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Australia OKs iOS for classified comms

Spooks get guide on 'hardening' iPhones, iPads

Reducing security risks from open source software

Australia's Defence Signals Directorate, an agency charged with collecting signals intelligence and educating the rest of the government about security, has green-lit Apple's iOS for use in “classified Australian government communications”.

The decision doesn't mean spooks can nip out to a phone shop and start chattering away on the iDevice of their dreams. Instead they'll need to adhere to a 'Hardening Guide' [PDF] that insists on iOS 5.1 or later and also offers lots of rules to make sure Apple's devices are used safely.

Those rules include a provision that passwords must include alphanumeric characters and that users should be forced to change passwords every 90 days. Devices should be auto-wiped after five failed log-on attempts. A SIM PIN is recommended and and encrypted backups are a must.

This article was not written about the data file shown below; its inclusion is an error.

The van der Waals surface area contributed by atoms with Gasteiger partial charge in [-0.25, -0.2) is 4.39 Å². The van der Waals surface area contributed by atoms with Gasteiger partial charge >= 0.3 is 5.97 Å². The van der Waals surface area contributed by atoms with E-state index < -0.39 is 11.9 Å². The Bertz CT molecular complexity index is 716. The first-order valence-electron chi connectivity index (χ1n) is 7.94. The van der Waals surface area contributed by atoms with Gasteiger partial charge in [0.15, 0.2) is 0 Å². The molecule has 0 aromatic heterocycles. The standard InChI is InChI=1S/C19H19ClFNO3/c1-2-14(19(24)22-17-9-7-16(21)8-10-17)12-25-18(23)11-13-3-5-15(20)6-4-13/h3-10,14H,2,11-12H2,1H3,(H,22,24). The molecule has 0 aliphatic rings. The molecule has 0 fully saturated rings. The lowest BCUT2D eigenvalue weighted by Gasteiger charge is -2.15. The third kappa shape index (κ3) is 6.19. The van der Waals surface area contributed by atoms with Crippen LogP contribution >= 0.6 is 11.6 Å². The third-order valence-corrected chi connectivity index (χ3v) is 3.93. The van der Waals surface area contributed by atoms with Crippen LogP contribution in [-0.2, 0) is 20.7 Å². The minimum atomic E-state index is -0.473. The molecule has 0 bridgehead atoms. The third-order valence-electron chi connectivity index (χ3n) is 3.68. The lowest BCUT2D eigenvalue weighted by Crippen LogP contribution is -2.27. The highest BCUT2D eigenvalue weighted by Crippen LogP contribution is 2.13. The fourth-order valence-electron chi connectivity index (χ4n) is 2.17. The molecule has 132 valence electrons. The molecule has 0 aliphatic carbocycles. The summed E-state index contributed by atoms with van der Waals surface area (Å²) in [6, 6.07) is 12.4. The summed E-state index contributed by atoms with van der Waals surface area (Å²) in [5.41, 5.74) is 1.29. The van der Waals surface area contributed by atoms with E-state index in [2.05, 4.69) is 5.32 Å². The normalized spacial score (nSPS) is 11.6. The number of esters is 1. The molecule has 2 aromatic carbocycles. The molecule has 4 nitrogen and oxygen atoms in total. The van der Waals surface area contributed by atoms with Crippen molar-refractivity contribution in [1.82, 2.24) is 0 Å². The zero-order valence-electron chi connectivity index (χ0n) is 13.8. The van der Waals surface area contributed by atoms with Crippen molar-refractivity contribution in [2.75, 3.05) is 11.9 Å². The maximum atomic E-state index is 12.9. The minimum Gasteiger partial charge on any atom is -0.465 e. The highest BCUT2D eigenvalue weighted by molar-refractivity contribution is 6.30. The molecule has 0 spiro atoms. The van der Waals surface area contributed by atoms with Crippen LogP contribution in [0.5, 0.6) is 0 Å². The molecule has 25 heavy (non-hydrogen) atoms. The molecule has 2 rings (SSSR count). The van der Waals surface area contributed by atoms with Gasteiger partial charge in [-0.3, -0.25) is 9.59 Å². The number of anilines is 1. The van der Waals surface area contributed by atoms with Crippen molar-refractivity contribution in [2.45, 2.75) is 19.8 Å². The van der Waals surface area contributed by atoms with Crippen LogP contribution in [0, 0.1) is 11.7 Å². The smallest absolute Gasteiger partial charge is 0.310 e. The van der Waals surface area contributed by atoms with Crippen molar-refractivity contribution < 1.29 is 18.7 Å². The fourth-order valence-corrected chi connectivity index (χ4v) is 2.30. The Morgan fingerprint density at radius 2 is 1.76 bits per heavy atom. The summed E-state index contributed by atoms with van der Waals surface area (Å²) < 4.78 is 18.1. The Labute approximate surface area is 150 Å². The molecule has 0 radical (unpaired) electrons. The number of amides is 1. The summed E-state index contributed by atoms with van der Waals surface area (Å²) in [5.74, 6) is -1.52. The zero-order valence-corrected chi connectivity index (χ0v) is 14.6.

Disabling installation of apps is recommended for workers who access “Protected” information. Three grades of security higher than Protected – Confidential, Secret and Top Secret – aren't considered suitable for access with an iDevice.

WiFi access is allowed, but only with “WPA2 Authentication with EAP-TLS and a pre-shared key as minimum,” but with a preference for RADIUS or 802.1x. “Ask to join networks” should be turned off, to prevent iDevices connecting to unknown WiFi.

The guide mentions jailbroken devices and unsurprisingly says “Administrators should not allow employee owned jailbroken iOS devices to be provisioned on the corporate network.”

Interestingly, the guide also includes sample scripts for the iPhone Configuration Utility, an Apple product the Directorate recommends as suitable for managing fleets of iDevices in Australian government agencies. ®

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